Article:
We are entering one of the most exciting seasons of any year in the newspaper business: election season.
Elections, too often, are popularity contests. The candidate who seems the friendliest in TV ads gets your vote, even if you feel like you have to hold your nose to vote for either candidate. In local races, it’s often a case of who you know, or who your mama and daddy know that leads us to vote in one direction of another.
But here’s a novel idea. Elections ought to be about issues. Even in local races. Especially in local races. Candidates ought to be thoughtful and studious about the issues that face their town or city. They ought to consider all the ramifications – both good and bad – of any decision they would make if elected. And voters ought to press candidates to show them how thoughtful they’ve been about issues that matter to them.
It probably comes as no surprise, but pocketbook issues most often weigh heaviest on the minds of most voters. If a candidate wants to pursue an expensive project, he or she better be prepared to explain how it will be paid for. And if tax hikes are necessary to pay for something, the candidates ought to be forthright enough to say so and then work to convince a skeptical taxpayer that the expense is worthwhile.
Never miss a local story.
Voters should be wary of candidates who promise sweeping changes. I cannot begin to tell you how many candidates have blustered their way into elective office on a wave of promises that changes of epic proportions will come once they are in office, only to have that same candidate become the town’s biggest cheerleader without trying to institute a single change after they are elected. It is disingenuous to say the least.
If this sounds like a sentence written in, oh, say 2006, well let me be the first to agree: Big changes are on the horizon for most Wake County towns. The best elected officials will be those who have the ability to adapt to change and continue making progress toward a town’s goals.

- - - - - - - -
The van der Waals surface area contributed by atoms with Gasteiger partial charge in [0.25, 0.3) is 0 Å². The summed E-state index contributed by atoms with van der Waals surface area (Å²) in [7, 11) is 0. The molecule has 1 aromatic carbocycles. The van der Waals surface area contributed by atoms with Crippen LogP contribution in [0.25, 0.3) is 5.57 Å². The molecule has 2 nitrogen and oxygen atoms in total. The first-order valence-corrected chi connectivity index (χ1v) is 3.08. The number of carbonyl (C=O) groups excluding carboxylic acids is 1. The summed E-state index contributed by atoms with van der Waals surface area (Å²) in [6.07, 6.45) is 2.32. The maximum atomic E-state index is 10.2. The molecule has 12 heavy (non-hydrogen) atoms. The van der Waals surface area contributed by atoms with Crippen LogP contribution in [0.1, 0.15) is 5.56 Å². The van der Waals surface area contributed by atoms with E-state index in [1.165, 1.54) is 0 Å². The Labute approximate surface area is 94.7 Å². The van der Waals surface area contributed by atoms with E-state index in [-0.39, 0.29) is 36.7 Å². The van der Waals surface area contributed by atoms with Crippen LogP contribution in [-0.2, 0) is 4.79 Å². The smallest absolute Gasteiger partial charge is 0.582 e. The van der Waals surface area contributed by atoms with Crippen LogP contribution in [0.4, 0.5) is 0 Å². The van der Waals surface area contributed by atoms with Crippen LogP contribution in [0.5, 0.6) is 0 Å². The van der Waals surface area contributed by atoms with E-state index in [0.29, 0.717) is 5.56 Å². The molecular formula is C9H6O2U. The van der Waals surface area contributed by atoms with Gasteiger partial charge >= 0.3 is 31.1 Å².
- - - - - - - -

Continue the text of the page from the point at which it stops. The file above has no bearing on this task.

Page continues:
Just consider, for a moment, your own workplace. Chances are there has been a great deal of change in the past five or 10 years. Whether automation has caught up with your company or you’ve seen a company downsize and stretch to do more with less human capital, the pace of change has been staggering.
Now imagine making decisions about your company that will affect several thousand of your fellow co-workers and how the dominos of unintended consequences will fall no matter what decision you reach. That’s something like what our elected leaders face when new boards and councils take their seats come December.
Here’s one other quality voters ought to test during the next couple of months as they consider which candidates will get their vote. The phrase “global economy” has been a buzzword for some time. On a smaller scale, towns in Wake County find themselves more and more needing to work with neighboring towns to accomplish goals that are important to both communities. That doesn’t happen by accident.
Politics is a people business. Good elected leaders know how to build relationships quickly and put them to good use when the need arises. The commissioner or council member who really wants to do nothing more than attend a meeting or two each month at the local town hall is not likely to be an effective advocate for the people he or she represents.
And so voters should press that issue with candidates. When was a time the candidate had to work with a group to accomplish a common goal? How’d that work out? How would a candidate-turned-elected-official make new friends in this new club of elected people? And who would he or she make friends with. After all, if you lay with a dog, you get up with fleas. We don’t want elected officials with fleas.
The Eastern Wake News will be asking some of those same questions in the coming weeks, so please follow along as we try to flesh out the names on all those yard signs during this campaign season.